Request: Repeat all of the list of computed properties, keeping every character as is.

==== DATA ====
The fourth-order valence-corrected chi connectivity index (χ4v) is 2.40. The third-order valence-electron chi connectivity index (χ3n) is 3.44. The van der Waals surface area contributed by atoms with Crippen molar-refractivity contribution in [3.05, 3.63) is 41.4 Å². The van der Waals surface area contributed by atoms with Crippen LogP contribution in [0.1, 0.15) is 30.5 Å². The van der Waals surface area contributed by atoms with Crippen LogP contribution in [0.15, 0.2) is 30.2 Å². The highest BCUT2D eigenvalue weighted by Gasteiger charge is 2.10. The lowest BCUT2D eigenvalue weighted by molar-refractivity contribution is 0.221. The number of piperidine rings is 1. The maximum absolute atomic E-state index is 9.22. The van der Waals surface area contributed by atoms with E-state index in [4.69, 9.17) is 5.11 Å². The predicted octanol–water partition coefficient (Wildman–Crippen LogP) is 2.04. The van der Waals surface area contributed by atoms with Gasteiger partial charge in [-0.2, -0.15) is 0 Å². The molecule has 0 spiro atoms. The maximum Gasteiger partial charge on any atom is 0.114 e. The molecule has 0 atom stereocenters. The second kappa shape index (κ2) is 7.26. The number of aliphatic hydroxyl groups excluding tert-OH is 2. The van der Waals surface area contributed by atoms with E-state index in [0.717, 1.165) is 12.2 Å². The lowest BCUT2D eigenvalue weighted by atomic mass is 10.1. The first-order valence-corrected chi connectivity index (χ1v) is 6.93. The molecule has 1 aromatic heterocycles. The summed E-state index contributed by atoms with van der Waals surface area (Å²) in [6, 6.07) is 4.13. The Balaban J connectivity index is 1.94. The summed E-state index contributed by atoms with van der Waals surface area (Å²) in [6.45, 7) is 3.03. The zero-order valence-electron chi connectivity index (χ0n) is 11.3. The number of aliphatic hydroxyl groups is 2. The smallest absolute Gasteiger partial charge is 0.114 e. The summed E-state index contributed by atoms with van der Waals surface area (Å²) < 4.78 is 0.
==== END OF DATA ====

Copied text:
The fourth-order valence-corrected chi connectivity index (χ4v) is 2.40. The third-order valence-electron chi connectivity index (χ3n) is 3.44. The van der Waals surface area contributed by atoms with Crippen molar-refractivity contribution in [3.05, 3.63) is 41.4 Å². The van der Waals surface area contributed by atoms with Crippen LogP contribution in [0.1, 0.15) is 30.5 Å². The van der Waals surface area contributed by atoms with Crippen LogP contribution in [0.15, 0.2) is 30.2 Å². The highest BCUT2D eigenvalue weighted by Gasteiger charge is 2.10. The lowest BCUT2D eigenvalue weighted by molar-refractivity contribution is 0.221. The number of piperidine rings is 1. The maximum absolute atomic E-state index is 9.22. The van der Waals surface area contributed by atoms with E-state index in [4.69, 9.17) is 5.11 Å². The predicted octanol–water partition coefficient (Wildman–Crippen LogP) is 2.04. The van der Waals surface area contributed by atoms with Gasteiger partial charge in [-0.2, -0.15) is 0 Å². The molecule has 0 spiro atoms. The maximum Gasteiger partial charge on any atom is 0.114 e. The molecule has 0 atom stereocenters. The second kappa shape index (κ2) is 7.26. The number of aliphatic hydroxyl groups excluding tert-OH is 2. The van der Waals surface area contributed by atoms with E-state index in [0.717, 1.165) is 12.2 Å². The lowest BCUT2D eigenvalue weighted by atomic mass is 10.1. The first-order valence-corrected chi connectivity index (χ1v) is 6.93. The molecule has 1 aromatic heterocycles. The summed E-state index contributed by atoms with van der Waals surface area (Å²) in [6, 6.07) is 4.13. The Balaban J connectivity index is 1.94. The summed E-state index contributed by atoms with van der Waals surface area (Å²) in [6.45, 7) is 3.03. The zero-order valence-electron chi connectivity index (χ0n) is 11.3. The number of aliphatic hydroxyl groups is 2. The smallest absolute Gasteiger partial charge is 0.114 e. The summed E-state index contributed by atoms with van der Waals surface area (Å²) < 4.78 is 0.